Secondly, the survey asked about the future role of the main Islamist parties, the Salafist parties and the non-Islamist parties. The overall results indicate that the Islamist parties would adopt the most prominent role, followed closely by the non-Islamist parties, while the future role of the Salafist parties would be the least important.
In reference to each of the countries the answers varied considerably (see Chart 2). In countries like Lebanon or Algeria the surveys consider that the non-Islamist parties will play a more important role than the Islamist parties, while in countries like Egypt, Tunisia, Turkey, Libya, Palestine or Syria the traditional Islamists are given greater importance than the non-Islamists. In other countries like Morocco or Jordan, both kinds of party are similarly valued. The Salafist parties, however, are only considered actors with a moderate future role in countries like Egypt, Tunisia, Syria or Libya.
CHART 2 Role of Mainstream Islamist Parties in the Future Mediterranean Landscape (average on a scale of 0= negligible role 10= key role)
However, EU respondents attach more importance to the role of Islamist and Salafist parties than do respondents from the MPCs. In these countries, Islamist and non-Islamist parties appear to enjoy almost equal importance.
CHART 3 Role of Mainstream Islamist Parties in the Future Mediterranean Landscape (average on a scale of 0= negligible role 10= key role)
When asked to prioritise democracy benchmarks, free and fair elections are the first choice of respondents, while a second important priority relates to civil freedoms. The independence of the judiciary has almost the same level of priority as the democratic control of the army.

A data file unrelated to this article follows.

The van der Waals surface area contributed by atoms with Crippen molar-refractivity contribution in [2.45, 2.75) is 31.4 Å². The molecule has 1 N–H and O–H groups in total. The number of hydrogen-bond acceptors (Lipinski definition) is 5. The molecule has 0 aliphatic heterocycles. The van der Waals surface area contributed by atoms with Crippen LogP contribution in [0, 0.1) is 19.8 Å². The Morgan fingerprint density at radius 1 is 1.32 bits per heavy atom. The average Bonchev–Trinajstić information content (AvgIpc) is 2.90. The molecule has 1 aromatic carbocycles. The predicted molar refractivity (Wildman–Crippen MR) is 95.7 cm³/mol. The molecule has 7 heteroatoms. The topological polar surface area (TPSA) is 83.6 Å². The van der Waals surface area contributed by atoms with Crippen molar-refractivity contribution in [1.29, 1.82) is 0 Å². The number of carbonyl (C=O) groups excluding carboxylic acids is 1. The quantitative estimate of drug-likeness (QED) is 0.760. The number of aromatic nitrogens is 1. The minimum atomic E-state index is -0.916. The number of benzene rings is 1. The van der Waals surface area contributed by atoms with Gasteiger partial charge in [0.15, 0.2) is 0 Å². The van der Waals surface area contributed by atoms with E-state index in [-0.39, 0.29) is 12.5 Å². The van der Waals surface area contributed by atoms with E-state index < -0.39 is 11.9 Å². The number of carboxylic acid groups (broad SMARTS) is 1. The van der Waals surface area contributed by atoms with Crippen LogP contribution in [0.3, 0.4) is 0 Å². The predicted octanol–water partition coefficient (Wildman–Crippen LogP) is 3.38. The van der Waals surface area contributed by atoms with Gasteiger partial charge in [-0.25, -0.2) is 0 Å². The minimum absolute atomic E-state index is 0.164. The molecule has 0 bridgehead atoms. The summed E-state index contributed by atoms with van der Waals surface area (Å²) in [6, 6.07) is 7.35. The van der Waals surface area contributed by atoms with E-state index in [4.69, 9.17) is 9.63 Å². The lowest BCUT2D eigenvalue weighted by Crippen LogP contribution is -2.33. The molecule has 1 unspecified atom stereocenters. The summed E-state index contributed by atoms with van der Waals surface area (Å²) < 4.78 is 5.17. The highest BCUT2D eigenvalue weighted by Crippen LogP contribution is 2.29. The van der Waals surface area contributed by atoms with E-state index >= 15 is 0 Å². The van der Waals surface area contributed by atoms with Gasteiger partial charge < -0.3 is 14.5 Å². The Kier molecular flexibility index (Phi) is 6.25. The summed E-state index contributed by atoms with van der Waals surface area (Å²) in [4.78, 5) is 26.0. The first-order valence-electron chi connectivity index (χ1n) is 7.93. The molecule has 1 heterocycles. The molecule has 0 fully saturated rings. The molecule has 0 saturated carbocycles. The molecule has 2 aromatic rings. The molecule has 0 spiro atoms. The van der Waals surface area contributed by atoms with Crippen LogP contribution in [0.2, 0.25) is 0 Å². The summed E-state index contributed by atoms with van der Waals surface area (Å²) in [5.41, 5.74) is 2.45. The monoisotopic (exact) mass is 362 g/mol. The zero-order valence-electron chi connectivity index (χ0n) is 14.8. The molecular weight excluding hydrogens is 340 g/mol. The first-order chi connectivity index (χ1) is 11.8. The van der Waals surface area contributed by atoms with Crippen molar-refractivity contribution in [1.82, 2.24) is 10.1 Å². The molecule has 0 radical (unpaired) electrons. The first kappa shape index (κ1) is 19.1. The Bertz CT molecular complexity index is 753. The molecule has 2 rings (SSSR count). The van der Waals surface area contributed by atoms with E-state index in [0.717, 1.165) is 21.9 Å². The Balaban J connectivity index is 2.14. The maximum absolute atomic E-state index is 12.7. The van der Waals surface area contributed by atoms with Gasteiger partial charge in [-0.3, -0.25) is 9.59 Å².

Although there are important institutional and political changes, no major changes are foreseen in the region’s foreign policy as a consequence of the Arab Spring. However, it should be mentioned that Egypt is thought to maintain its role as an essential broker in the region and, according to respondents, as regards foreign affairs policies, pragmatism will assume greater importance than ideologies.
Towards a Multipolar Neighbourhood
The second block of questions is focused on the role that the European Union will have to face with the development of a multipolar neighbourhood, that is to say, the influence that it could continue to have on the SMCs, after the region’s political changes. According to the respondents, the EU still maintains a strong capacity to have more impact than other external and regional actors in the region. The US and Saudi Arabia, however, are considered to be more influential (see Chart 4)
CHART 4 Assessing the EU’s Future Role in MPCs Compared to Other External and Regional Actors (the Chart below displays the EU’s relative capacity to influence regional developments compared to other actors)
The survey also examines the EU’s role in the domestic developments of the MPCs; a question also asked in 2011, thereby allowing us to compare responses given when the impacts of the Arab Spring were still recent, with a situation, such as that of late 2012, when democratising processes were more uncertain.
CHART 5 Assessment of the EU’s Role with Regard to Domestic Developments in the Mediterranean Partner Countries